The Rise of Women in State Legislatures: A State-by-State Map

More women than ever are serving in state legislatures. But an interview with the longest-serving woman legislator reveals just how slow change has been in bringing an end to gender inequities in statehouses.

Texas State Rep. Senfronia Thompson.
Texas State Rep. Senfronia Thompson, D-Houston, the longest-serving female state legislator in the country. [JAY JANNER/AMERICAN-STATESMAN]
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The 1987 law that first designated March as Women’s History Month acknowledged women as “early leaders in the forefront of every major progressive social change movement.” In 2021, more women than ever — over 2,200 — are serving in state legislatures, with increasing control over the levers of power and change. The National Conference of State Legislatures (NCSL) reports that 90 women now serve in leadership positions in these bodies, another record.

As NCSL tracking shows, women held about a quarter of all seats between 2009 and 2018, but that began to shift upward in 2019. Women now account for about 30 percent of all state legislators. Though women represent nearly 51 percent of the U.S. population, they hold less than half of the legislative seats in every state but one, Nevada, where they have 60 percent.

Percentages don’t tell the whole story. More than 150 women serve in state legislative bodies in New Hampshire, about 36 percent of 424 possible seats. Women have a similar share of the 120 seats in California, but in the Golden State, a few dozen voices speak for nearly 20 million females. This is 30 times the number residing in New Hampshire, and more American citizens than the entire population of every state but three. Twice as many Democratic women are in state legislatures as Republican, but in red states such as Georgia, Florida and Michigan, women hold seats in the same proportion as in California.

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Gains at the state level are mirrored in the 117th Congress, where women now hold a record 27 percent of seats. The election of the nation’s first female vice president and a presidential agenda focused on economic and physical security for women could set the pace for national and state policies to remedy inequities that have caused women to suffer disproportionately during the pandemic.

Longest-Termed Woman Legislator Shares Insights

Rep. Senfronia Thompson of Texas has spent decades doing this work. The longest-serving woman and longest-serving African American in Texas history, Thompson is now in her 25th term, more than any other current female legislator. Among many other accomplishments, she has authored bills addressing sexual assault and sexual harassment, minimum wages, insurance coverage for contraceptives and the state’s first and only alimony law.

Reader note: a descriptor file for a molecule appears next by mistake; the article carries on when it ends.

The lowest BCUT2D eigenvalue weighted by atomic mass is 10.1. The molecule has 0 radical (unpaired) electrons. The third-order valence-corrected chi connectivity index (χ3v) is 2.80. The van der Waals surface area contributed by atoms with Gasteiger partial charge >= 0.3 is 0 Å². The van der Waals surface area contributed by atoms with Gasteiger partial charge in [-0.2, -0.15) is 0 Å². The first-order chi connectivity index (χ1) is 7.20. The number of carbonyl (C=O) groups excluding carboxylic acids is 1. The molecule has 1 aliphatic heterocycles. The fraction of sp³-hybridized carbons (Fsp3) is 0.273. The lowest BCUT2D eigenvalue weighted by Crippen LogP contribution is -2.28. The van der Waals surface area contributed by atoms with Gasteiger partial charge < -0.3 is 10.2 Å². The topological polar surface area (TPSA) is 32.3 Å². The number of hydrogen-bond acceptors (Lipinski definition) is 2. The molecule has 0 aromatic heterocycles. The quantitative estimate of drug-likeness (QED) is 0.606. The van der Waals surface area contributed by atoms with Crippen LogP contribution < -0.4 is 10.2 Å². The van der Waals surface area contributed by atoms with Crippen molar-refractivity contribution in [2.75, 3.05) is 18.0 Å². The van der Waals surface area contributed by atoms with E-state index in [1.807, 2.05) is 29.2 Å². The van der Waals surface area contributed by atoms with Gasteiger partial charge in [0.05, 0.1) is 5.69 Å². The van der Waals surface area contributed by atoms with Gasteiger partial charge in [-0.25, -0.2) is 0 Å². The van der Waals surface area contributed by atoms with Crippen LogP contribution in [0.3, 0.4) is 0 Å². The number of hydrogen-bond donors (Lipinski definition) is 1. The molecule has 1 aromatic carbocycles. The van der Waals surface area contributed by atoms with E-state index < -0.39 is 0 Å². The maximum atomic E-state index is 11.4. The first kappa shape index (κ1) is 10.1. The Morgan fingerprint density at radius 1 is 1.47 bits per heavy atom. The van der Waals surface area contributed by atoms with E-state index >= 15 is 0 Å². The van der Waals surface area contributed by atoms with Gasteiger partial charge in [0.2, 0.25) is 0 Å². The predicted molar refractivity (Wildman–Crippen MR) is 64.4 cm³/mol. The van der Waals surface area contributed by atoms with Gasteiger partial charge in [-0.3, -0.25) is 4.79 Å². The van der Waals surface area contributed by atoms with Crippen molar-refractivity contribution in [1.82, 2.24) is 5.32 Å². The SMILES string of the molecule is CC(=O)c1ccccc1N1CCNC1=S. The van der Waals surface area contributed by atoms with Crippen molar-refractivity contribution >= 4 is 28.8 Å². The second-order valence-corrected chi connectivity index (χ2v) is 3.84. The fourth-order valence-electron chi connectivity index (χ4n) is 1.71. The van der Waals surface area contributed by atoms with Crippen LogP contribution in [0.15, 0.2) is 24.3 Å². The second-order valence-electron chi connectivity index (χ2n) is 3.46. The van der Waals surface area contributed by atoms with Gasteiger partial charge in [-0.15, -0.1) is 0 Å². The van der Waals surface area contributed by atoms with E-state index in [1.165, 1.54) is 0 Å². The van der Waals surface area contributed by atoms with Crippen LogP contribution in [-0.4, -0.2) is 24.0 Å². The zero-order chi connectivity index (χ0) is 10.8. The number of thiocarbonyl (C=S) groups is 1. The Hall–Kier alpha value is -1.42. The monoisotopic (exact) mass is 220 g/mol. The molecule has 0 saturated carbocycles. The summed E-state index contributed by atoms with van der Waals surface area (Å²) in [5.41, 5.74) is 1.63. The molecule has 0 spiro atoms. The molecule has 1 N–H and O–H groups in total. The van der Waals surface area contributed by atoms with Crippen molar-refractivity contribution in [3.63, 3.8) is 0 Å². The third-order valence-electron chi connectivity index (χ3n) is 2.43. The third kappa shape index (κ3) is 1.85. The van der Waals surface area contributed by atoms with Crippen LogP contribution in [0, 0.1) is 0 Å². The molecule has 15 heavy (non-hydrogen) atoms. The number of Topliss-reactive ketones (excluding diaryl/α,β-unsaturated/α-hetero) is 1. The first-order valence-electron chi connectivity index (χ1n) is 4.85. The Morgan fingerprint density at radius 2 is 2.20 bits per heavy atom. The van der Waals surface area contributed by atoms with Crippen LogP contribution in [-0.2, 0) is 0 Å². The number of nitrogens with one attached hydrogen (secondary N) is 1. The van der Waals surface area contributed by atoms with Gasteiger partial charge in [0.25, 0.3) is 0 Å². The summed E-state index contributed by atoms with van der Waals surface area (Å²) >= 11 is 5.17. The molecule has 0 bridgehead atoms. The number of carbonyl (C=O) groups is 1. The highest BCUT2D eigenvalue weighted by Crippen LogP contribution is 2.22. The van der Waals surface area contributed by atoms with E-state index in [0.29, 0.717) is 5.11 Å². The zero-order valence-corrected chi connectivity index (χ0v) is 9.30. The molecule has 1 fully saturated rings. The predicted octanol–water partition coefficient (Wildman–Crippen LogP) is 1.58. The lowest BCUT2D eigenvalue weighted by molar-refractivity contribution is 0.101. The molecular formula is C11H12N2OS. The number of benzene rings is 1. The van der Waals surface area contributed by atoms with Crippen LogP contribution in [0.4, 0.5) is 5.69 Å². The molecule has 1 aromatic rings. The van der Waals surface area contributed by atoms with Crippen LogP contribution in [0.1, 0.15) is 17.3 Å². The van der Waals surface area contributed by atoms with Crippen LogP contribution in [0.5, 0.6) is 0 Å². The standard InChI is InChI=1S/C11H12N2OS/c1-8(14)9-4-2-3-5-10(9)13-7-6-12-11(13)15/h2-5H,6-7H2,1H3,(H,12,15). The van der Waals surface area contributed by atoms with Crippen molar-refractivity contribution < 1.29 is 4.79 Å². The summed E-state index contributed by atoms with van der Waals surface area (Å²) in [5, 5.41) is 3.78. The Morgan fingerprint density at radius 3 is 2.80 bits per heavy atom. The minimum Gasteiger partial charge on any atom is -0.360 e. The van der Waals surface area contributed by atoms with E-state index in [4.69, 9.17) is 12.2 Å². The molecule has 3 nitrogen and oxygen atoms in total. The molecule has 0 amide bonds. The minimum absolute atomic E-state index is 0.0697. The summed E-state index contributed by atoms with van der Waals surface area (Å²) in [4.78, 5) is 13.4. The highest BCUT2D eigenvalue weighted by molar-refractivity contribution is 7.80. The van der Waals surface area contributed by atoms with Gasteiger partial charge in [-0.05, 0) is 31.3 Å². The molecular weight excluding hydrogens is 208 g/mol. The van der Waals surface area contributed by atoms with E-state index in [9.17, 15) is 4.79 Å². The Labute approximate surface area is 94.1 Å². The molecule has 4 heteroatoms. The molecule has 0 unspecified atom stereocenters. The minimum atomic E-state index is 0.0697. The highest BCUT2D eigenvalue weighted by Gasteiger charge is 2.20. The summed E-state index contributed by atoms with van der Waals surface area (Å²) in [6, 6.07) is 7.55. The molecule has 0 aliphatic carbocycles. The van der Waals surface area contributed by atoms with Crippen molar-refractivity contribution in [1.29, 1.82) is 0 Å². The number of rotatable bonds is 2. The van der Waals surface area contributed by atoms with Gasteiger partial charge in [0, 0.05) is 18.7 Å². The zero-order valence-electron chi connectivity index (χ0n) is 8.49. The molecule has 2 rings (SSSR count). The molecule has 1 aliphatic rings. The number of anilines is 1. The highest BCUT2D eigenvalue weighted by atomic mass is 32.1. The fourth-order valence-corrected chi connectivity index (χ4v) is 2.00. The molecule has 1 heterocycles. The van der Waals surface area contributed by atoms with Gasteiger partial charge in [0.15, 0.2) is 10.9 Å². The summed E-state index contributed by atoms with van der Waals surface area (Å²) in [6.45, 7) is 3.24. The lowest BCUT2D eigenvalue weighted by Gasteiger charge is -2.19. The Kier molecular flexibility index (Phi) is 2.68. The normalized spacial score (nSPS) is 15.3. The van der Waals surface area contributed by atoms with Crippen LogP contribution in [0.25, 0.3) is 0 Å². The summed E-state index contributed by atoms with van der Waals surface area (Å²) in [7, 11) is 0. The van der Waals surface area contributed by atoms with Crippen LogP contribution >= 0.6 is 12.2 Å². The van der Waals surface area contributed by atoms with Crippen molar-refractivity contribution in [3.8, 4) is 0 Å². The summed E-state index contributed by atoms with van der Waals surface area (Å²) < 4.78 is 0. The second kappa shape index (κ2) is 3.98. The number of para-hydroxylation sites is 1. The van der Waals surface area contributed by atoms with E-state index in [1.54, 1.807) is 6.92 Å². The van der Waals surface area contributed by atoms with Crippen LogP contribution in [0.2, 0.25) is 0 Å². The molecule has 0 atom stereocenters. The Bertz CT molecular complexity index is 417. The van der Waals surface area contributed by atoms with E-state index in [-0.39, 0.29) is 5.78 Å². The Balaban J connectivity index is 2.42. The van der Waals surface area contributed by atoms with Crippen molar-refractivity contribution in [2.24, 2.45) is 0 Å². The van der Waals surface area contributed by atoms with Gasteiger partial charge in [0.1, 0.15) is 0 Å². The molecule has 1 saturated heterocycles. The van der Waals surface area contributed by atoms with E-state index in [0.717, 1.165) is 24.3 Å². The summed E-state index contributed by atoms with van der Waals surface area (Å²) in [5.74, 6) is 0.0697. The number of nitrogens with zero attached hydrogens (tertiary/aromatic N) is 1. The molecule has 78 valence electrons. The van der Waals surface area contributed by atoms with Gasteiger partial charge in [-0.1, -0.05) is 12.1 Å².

She shepherded the passage of a bill that would have enabled women with the same qualifications as men and who did the same work to receive equal pay, but it was vetoed by then-Gov. Rick Perry. “I’ve been trying to make a comeback on that one for some time,” she says.

Thompson has been baffled by inequities in health-care coverage for women. She had to get legislation passed to secure insurance coverage for women’s contraceptives, while insurers paid for Viagra without any prodding from the Legislature. Similarly, it took legislation to overcome opposition to insurance coverage for a second Pap smear in cases where the first one was inconclusive.

“It did not make sense that they wouldn't be willing to pay a hundred dollars to get a second Pap smear done, but would be willing to pay hundreds of thousands of dollars for chemotherapy in the event that that there was cervical cancer,” she says. Thompson passed another bill to make 3D mammograms available to women, imaging that she says can detect tumors as small as “a dot at the end of a sentence,” enabling early detection and treatment.

Thompson assumed office in 1973, and as the number of women in politics has grown, the public has gained increasing appreciation for the ways that their experiences and ideas are important to the political process, she says. Getting even closer to equal representation would change things, she believes.

“I think that we would not be fighting so much,” says Rep. Thompson. “We would probably be ensuring that under-insured or non-insured persons get health care — I’m looking forward to women making further gains.”



The Center for American Women and Politics provided research assistance for this article.

See also the companion maps, “Blacks in State Legislatures” and “Hispanics in State Legislatures.”

Note: Hover cursor over the map below to see the numbers by state, and click on the state to see the names of the legislators and their party affiliation. After clicking on a state, click on it again to return the map to its full view. 



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This map is subject to human error and may reflect inconsistencies in available public data.

 
Carl Smith is a senior staff writer for Governing and covers a broad range of issues affecting states and localities. He can be reached at carl.smith@governing.com or on Twitter at @governingwriter.